Peak to Pool

Peak Oil – once you are familiar with the term and what it means, you can’t think the words without picturing Hubbert’s Peak, the graphic bell curve showing oil use as a blip on the timeline of human presence on Earth.

And you worry over our response – will we manage our energy descent to ensure the softest possible landing? or suffer the sharp shocks of a run-away descent? or worst of all possibilities, suffer collapse and die-off? You want to help to ensure the soft landing, but it is psychologically difficult – it’s hard work and the danger of despair is always a shadow over your shoulder.

Rob Hopkins has come up with a simple change of perspective that gives us a much better way to look at it in The Trasition Handbook.

It’s simple, he says. Just turn the bell curve upside down and change the Peak to a Pool.

So in 1846 (the year we started using kerosene in lamps) we dove in head-first – and a great adventure it was! There is no denying we did some great things. But we made mistakes too – and over the years the consequences of those mistakes have become harder and harder to deal with.

We now know that (beyond a fairly modest level of money and goods needed for a comfortable life with a bit of disposable income available for fripperies) the consumer life does not make us happy. Nor is our life made better with the stresses arising from trying to cope with the gigantic problems created by enormous systems far beyond the human scale. We have let our technologies outstrip our wisdom and our institutions outstrip our capabilities. We live increasingly isolated and out-of-control lives – no wonder we are unhappy.

So now we are deep down in a sticky hellhole and (most of us) no longer enjoying the swim.

Thus our task is to swim for the surface with all our might – back toward sunlight and pollution and toxin-free fresh air. Swim toward a sunlit surface where the future is healthier, happier, less stressful – a future abundant in community, in time for joining our friends, neighbors, and families in learning new skills for living a rich and convivial life on far less energy.

Looked at like this our new direction becomes “an instinctive rush to mass self-preservation, and a collective abandonment of a way of life that no longer makes us happy.”

If the Transition Towns movement interests you, check out the networking site started by Michael Brownlee of Boulder, Colorado for the U.S. Transition Towns movement:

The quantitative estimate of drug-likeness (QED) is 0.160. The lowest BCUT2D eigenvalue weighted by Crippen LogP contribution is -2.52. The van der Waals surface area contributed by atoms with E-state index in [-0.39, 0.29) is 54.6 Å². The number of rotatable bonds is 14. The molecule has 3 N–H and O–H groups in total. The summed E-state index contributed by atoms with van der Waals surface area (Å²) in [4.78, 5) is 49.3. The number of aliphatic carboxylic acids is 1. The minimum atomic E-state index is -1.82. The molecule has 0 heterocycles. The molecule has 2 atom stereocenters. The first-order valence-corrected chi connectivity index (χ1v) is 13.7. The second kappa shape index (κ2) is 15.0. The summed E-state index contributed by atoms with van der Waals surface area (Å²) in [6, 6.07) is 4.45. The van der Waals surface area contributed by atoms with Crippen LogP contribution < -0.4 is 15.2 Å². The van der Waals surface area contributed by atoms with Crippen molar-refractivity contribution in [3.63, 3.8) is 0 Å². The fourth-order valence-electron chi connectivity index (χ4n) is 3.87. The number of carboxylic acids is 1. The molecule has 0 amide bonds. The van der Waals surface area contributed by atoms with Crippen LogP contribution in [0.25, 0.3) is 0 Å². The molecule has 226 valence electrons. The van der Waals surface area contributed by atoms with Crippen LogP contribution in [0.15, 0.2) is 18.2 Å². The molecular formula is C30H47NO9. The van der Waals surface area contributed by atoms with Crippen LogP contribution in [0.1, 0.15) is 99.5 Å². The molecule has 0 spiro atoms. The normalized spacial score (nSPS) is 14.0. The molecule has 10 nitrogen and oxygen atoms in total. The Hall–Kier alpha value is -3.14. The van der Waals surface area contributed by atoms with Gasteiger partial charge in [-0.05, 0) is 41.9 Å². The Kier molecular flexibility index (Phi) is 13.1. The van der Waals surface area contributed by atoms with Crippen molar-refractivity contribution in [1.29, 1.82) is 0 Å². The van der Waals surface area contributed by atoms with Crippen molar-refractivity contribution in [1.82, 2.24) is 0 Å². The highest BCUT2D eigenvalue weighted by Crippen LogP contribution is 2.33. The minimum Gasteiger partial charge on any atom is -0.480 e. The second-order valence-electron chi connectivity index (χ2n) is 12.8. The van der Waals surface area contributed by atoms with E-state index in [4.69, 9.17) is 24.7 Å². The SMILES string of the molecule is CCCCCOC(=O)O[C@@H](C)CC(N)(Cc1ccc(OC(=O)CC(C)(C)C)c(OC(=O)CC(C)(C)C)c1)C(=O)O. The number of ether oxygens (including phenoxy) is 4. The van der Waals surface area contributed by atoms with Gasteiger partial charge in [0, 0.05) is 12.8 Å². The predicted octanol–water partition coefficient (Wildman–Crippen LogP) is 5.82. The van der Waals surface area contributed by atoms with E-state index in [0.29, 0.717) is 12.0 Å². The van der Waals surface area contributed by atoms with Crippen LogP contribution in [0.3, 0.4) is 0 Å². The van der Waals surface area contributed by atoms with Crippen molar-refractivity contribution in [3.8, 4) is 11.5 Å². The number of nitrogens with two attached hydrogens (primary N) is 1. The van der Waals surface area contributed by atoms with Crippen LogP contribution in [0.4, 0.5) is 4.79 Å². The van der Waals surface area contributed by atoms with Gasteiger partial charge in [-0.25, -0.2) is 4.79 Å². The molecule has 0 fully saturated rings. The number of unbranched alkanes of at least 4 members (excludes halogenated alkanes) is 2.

Permaculture Principle #9: Use Small and Slow Solutions

The simple yet profound idea of this principle is that human endeavors work best at human scale, both in size and in speed. Let me say it again — we get the best results when we keep our projects at human scale — not too big, and not too fast. Naturally.

Our systems should be designed, like good clothes or shoes, to do the job with style and elegance, while fitting us perfectly. The embodied values are appropriateness, sustainability, beauty, and substance — not power, greed, or display.

The anomalous availability of cheap energy in the last hundred years or so provides a subsidy to large-scale and fast systems. We should keep in mind that cheap energy represents a sharp exception to the lives of most people, most places, most times. But to those of us who grew up in the ‘first world’ in the 20th century this abnormal situation seems normal.

We were born, grew up, and learned to live in a profoundly unusual set of world circumstances. Worse, we have been taught to become boosters for this consumerist way of life.

And yet, somewhere deep within most of us remains the feeling of being a “stranger in a strange land”. We immediately recognize the picture of Hell in Bruce Eric Kaplan’s graphic novel — Edmund and Rosemary surrounded by rude and indifferent strangers talking on cell phones, awful movies and tv, bad art and music, robot voices on the telephone, giant stores that never have what you need — just more and more of what you don’t need, more wars, more religious nuts, more genocide, more diseases, more natural disasters, food contaminated with pesticides and hormones and other toxins, and incessant, overwhelming traffic. (Edmund and Rosemary Go To Hell) More. Awful. Hell.

But nothing lasts forever. The end of cheap energy will once again shift the natural economies of scale back toward smaller and slower systems. This is already beginning.

Those who can prepare themselves to welcome and adapt to these changes will be more comfortable with the transition. The recent upsurge in the sustainability movement, voluntary simplicity, the ‘Buy Local’ and ‘Slow Food’ movements, cohousing and other cooperatives, and so on shows that (at least) a sizable minority of us are already working on ways to transition gracefully.

Holmgren gives example after example of the kinds of problems caused by systems too big or too fast. He reminds us, for example, that slow-growing trees tend to live longer and be more valuable than fast-growing ‘weed trees’. A small, carefully-tended garden produces more and better food per acre than a large ‘factory-farmed’ field. Organic free-range meat animals are healthier and more nutritious than ‘feed-lot’ animals. Too many cars produce gridlock and pollution, and so on.

He uses two proverbs with this principle. “The bigger they are the harder they fall.” reminds us of one of the disadvantages of excess. And “Slow and steady wins the race.” encourages patience and reminds us that grand results are produced by humble steps.